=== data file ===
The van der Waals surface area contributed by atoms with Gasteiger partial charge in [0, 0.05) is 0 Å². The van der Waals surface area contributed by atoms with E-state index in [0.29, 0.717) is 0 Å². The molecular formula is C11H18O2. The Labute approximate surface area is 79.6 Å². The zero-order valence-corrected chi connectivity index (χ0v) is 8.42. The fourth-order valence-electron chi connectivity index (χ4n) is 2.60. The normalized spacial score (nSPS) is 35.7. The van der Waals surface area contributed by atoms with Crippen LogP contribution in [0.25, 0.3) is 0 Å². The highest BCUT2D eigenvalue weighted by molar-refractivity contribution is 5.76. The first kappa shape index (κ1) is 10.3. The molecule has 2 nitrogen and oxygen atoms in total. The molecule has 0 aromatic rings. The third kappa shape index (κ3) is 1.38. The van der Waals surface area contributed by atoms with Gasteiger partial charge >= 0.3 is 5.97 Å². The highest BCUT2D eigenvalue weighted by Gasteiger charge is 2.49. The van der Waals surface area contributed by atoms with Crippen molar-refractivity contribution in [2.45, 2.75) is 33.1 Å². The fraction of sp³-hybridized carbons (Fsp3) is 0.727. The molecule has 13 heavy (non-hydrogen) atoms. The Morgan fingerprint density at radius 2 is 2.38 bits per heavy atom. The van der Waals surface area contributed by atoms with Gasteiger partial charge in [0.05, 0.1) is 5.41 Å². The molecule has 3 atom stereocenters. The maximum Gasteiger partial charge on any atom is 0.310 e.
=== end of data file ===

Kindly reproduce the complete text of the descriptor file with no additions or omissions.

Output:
The van der Waals surface area contributed by atoms with Gasteiger partial charge in [0, 0.05) is 0 Å². The van der Waals surface area contributed by atoms with E-state index in [0.29, 0.717) is 0 Å². The molecular formula is C11H18O2. The Labute approximate surface area is 79.6 Å². The zero-order valence-corrected chi connectivity index (χ0v) is 8.42. The fourth-order valence-electron chi connectivity index (χ4n) is 2.60. The normalized spacial score (nSPS) is 35.7. The van der Waals surface area contributed by atoms with Crippen LogP contribution in [0.25, 0.3) is 0 Å². The highest BCUT2D eigenvalue weighted by molar-refractivity contribution is 5.76. The first kappa shape index (κ1) is 10.3. The molecule has 2 nitrogen and oxygen atoms in total. The molecule has 0 aromatic rings. The third kappa shape index (κ3) is 1.38. The van der Waals surface area contributed by atoms with Gasteiger partial charge >= 0.3 is 5.97 Å². The highest BCUT2D eigenvalue weighted by Gasteiger charge is 2.49. The van der Waals surface area contributed by atoms with Crippen molar-refractivity contribution in [2.45, 2.75) is 33.1 Å². The fraction of sp³-hybridized carbons (Fsp3) is 0.727. The molecule has 13 heavy (non-hydrogen) atoms. The Morgan fingerprint density at radius 2 is 2.38 bits per heavy atom. The van der Waals surface area contributed by atoms with Gasteiger partial charge in [0.05, 0.1) is 5.41 Å². The molecule has 3 atom stereocenters. The maximum Gasteiger partial charge on any atom is 0.310 e.